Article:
As the 2007 Columbia County Tip Off Tournament wrapped up at Greenbrier High School last week, the all-tournament teams were named. One by one, a starting roster's worth of stars were honored after the boys and girls championship games.
The final awards came when a girls tournament MVP and a boys tournament MVP were announced. Greenbrier senior Nikki Calloway and Evans sophomore Tony Davis took home the top individual trophies.
Neither player looked all that impressive in the box scores. Calloway scored only six points in the girls championship game. Davis only had two in the boys title game. It was no fluke. They've rarely topped double digits in a varsity game.
Sometimes value can't be judged by points alone.
"To me, Nikki Calloway is the ultimate team player," Greenbrier coach Garrett Black said. "She's the spitting image of Brittany Leverett. She takes her God-given ability and utilizes it. She's got a knack of being where the ball is."
It's the same situation at Evans when Davis takes the court. Eight other Evans players scored just as much if not more than he did in the championship game against Greenbrier, but no one beat him out when it came to effort.
"He's one of the hardest-working kids I've ever coached," Evans coach Kevin Kenny said. "He's just a blue-collar worker. I know it's a cliche, but with him it's true."
It was those two efforts that were honored above all else in last week's games. It was a fitting finish to a two-day tournament won in a different way than usual.
Greenbrier's girls typically have taken the top prize by simply fielding a starting roster with five better athletes than any other team in the county. The talent gap appeared more narrow this year, and the Lady Wolfpack had to turn to teamwork and determination to pull off another championship. That's what made Calloway's unselfish play so valuable.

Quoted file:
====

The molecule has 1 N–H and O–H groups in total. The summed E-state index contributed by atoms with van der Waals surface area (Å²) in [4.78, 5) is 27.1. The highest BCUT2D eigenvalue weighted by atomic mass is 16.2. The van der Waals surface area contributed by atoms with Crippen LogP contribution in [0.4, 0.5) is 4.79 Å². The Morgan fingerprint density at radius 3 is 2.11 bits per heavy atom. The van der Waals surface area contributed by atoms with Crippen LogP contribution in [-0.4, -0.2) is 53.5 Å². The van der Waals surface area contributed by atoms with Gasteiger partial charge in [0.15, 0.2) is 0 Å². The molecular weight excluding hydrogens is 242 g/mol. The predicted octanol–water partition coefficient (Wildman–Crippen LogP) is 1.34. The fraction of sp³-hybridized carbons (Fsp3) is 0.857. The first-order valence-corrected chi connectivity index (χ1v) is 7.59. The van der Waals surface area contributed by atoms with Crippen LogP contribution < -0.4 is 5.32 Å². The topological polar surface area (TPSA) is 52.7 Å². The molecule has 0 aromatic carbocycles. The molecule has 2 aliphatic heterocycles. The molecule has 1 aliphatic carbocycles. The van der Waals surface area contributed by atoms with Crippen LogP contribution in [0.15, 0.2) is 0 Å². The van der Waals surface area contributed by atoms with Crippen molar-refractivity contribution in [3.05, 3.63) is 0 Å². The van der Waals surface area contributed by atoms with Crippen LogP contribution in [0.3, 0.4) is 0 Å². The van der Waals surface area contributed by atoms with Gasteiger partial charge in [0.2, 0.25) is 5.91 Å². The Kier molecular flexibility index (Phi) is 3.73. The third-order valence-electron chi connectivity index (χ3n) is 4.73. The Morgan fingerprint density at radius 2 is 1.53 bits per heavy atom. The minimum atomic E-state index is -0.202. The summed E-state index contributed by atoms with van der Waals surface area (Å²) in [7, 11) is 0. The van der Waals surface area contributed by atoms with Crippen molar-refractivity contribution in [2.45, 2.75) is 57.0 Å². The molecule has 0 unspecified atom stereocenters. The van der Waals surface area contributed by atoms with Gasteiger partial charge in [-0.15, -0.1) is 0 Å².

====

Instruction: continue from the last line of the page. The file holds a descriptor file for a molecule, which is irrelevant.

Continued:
I just thought it was a total team effort," Black said. "It's going to take that this year."
The same situation was evident on the Evans bench. The Knights played with three starters unavailable because of the ongoing football season and were without some of their top talent. That made Davis' hustle that much more important.
"He doesn't care if he scores. He's just going to go hard every play," Kenny said. "He's only a 10th grader so we'll be expecting big things the next three years from him."
Both efforts were worthy of tournament MVP recognition. Davis said it was just another routine day of high school basketball.
"That's what's expected," he said. "Coach (Kenny) expects us to go full speed every play, so that's what I do."
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